I’ll be honest with you; Henry VI Part Two was a bit dry. In Part One I had the excitement Joan of Arc added to the play, and Part Three was an epic battle royale, but Part Two didn’t really have anything that gripped me. If you’re considering reading them, I might even recommend you skip Part Two entirely.
Worried you’ll miss something important? Here are the highlights:
- Henry VI marries Margaret
- York declares himself the rightful king
- Henry VI flees
After Margaret and Henry are married, the play then almost immediately turns to intense bickering, plotting and manipulating – typical Shakespeare, right? Margaret spends her time trying to get Henry VI to act more like a king and less like a spineless child (reminiscent of Lady Macbeth’s “are you a man or a mouse” speech to Macbeth – except Lady M had much better results). Everyone else fights and plots to get the crown – even Gloucester’s wife gets in on the fun! Too bad Gloucester is murdered in Act III. Suffolk gets banished for that (don’t weep for him, he did it), but not before he and Margaret have a chance to declare their love for each other (awww). Then after a crazy plot twist involving pirates, Suffolk has his head chopped off. York can’t contain himself any longer and he declares himself the rightful king. Everybody fights. Henry runs away and York declares victory.
Henry VI Part Three is far more interesting. Henry VI adopts the “peace and love, man” philosophy of a 1960’s hippie and gives the inheritance of the crown to York’s son, Edward, if everyone will promise to just stop killing each other. Everyone agrees except Margaret, who instead raises an army to overturn her son’s disinheritance and starts killing people. As it turns out, Richard and Edward (York’s sons) were planning on killing Henry VI anyway, so it turned out it was a good thing that Margaret had a little Joan of Arc in her. What can I say? We French women know how to fight.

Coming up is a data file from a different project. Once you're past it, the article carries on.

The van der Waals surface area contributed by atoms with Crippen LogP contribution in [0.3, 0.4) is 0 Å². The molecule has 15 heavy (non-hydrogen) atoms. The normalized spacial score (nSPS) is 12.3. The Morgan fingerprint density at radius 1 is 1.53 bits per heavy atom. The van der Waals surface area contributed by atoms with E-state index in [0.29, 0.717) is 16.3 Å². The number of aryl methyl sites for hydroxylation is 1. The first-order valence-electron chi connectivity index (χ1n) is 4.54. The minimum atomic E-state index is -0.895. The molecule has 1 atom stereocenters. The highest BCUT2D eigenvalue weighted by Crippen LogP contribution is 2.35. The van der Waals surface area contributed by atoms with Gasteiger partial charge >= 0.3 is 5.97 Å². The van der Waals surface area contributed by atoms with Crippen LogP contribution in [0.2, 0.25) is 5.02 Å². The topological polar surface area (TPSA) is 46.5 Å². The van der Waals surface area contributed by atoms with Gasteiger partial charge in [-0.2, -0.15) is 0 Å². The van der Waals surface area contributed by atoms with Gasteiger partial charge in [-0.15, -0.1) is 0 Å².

The bulk of Part Three consists of playing out epic battle scenes on stage between York and Margaret’s armies. It’s awesome. It also shows Margaret doing absolutely everything she can to keep Henry on the throne and therefore her son next in line, while Henry himself does a solid job of getting captured, rescued, and captured again. Ultimately the bad guys win – Henry, his son Edward, and Margaret are all killed, and Edward (York’s son) is the King. Shakespeare sets the stage with a little foreshadowing that Richard will attempt to take the throne for himself, and that’s the end of that.
One thing I truly love about Shakespeare’s take on these events is the immense power and influence he gives to his female characters. At a time when women weren’t even allowed to be the actors on the stage, they were still the strongest characters represented there. This is true in many of Shakespeare’s plays, although the only other one which comes to mind at the moment is Macbeth (I’m sorry! Please don’t take away my English minor!). Of course, ‘power corrupts’ is another theme we often see represented in Shakespeare’s works. It follows then, that Shakespeare’s strongest female characters are also often the most villainous. This, in turn, is in keeping with the old school belief that women were evil temptresses sent by Satan to tempt Good Men away from the path of God. Hey, it’s a dirty job but someone’s gotta do it!
Henry VI is not Shakespeare’s best, but the historical context surrounding the play is just fascinating. The battle between the Houses of York and Lancaster for the crown of England is one of the best real-life soap operas history has to offer. The War of the Roses reflects how quickly and thoroughly power can corrupt, and how messy hereditary lines of succession can be. Having read all the plays in Shakespeare’s first tetralogy, I’m really excited to continue on to the Henriad plays.